Lewthwaite has caught the imagination of the Kenyan press for some time, since police disrupted an alleged terrorist ring she was financing, but somehow allowed Lewthwaite to escape, believing she was an innocent tourist.
But far from being anything so straightforward, Lewthwaite is a series of apparent contradictions. Born in Northern Ireland, her father fought against the IRA, yet the cause she has chosen is jihadism. When Lindsay blew himself up on the Piccadilly line, she described the attack as “horrific”, but it seems what she actually believes is that his act of terrorism was a sacrifice which meant that for her, “the hereafter promised to be sweeter”.
The ratings appeal of a character such as Lewthwaite is obvious. You only have to look as far as Homeland – an entire series based around our fascination with western-born, white jihadist terrorists, which returns to UK screens this weekend – to find evidence of this. One character in the hit US show, which centers on a US marine who turns into a would-be suicide bomber, is Aileen Morgan, an American woman who plays a key role in a terrorist plot.
“She has the face of an angel, but she’s a killer,” the US press cooed, presumably referring to the fact that actress Marin Ireland, who plays Morgan, is blonde-haired and blue-eyed, which is not how terrorists are supposed to look.
There are plenty of Somali-Brits, Somali-Canadian and other Somali dual citizens suspected of involvement with al-Shabab, but they are black and Somali-looking, and therefore their capacity for violence is apparently less surprising.
Nor is it just the fact that Lewthwaite is a woman that makes her story so unique. On the FBI’s most wanted list of terrorists is also Assata Shakur, a 65-year-old grandmother who has been hiding in Cuba for decades after she was alleged to have been involved in the shooting of a US state trooper – an involvement she has always denied. It is the fact that Lewthwaite is a white convert to Islam that fascinates.
The media obsession with Lewthwaite reminds me of something that has irritated me for years: I cannot name a major Hollywood film set in Africa that does not involve a white American as the main character. This goes back to Zulu – ostensibly about the Anglo-Zulu war, but really about Michael Caine; Out of Africa – set in Kenya but really about Meryl Streep and Robert Redford; Lord of War – set in Liberia but really about Nicholas Cage; Tears of the Sun – set in Nigeria but really about Bruce Willis and Monica Bellucci; Blood Diamond – set in Sierra Leone but really about Leonardo Di Caprio … the list goes on. Even Amistad – a film specifically about the impact on Africans of the transatlantic slave trade – is as much a film about the character played by Anthony Hopkins than it is about any African slave.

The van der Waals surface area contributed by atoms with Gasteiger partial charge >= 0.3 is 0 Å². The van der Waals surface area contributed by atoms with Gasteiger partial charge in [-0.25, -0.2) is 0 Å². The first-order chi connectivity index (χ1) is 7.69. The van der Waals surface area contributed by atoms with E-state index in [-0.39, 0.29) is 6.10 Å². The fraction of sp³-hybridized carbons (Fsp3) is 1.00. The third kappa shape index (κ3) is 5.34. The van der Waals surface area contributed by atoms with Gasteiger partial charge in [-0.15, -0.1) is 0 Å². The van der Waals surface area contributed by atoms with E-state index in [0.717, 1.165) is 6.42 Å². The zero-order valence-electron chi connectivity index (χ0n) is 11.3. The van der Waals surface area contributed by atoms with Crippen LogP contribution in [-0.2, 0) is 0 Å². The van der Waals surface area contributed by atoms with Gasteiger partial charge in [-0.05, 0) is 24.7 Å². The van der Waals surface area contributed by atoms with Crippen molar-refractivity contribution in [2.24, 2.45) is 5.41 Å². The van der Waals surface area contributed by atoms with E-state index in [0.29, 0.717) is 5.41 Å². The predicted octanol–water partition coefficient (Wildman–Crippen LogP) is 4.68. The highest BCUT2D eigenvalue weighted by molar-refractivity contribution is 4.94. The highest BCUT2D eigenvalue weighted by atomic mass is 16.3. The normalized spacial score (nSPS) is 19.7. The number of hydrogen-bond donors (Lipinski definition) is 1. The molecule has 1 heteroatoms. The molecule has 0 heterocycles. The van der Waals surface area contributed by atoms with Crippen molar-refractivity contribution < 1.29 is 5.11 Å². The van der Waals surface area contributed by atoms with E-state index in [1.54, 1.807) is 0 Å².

Samantha Lewthwaite is the white, western character we need in order to remain interested in a story that is primarily African. That is not to suggest her role in the Westgate attack was pure fiction. Like many other journalists in Kenya during the aftermath of the attack – trying to sift through the uncontrollable stream of fact and fiction emanating from its tragic ruins, I heard credible reports of a white, female jihadist wielding a gun.
One witness said he saw two white women with weapons directing the attack. There were reports in the Kenyan press of a white woman smearing herself with blood so that she looked like one of the more than 1 000 innocent people injured or caught up in the attack, desperately trying to escape.
Whether or not she was involved in the Westgate attack, Lewthwaite is already wanted for terrorist offences in Kenya and is believed to be hiding in Somalia. It’s the kind of place the most wanted woman in the world would choose to hide out, because despite two decades and millions of dollars in aid, years of training the military, the arms embargos, UN monitoring, expert recommendations and reports, it remains in a state of chaos. That, of course is the real story. But it does not have the face of an angel.
Afua Hirsch for the Guardian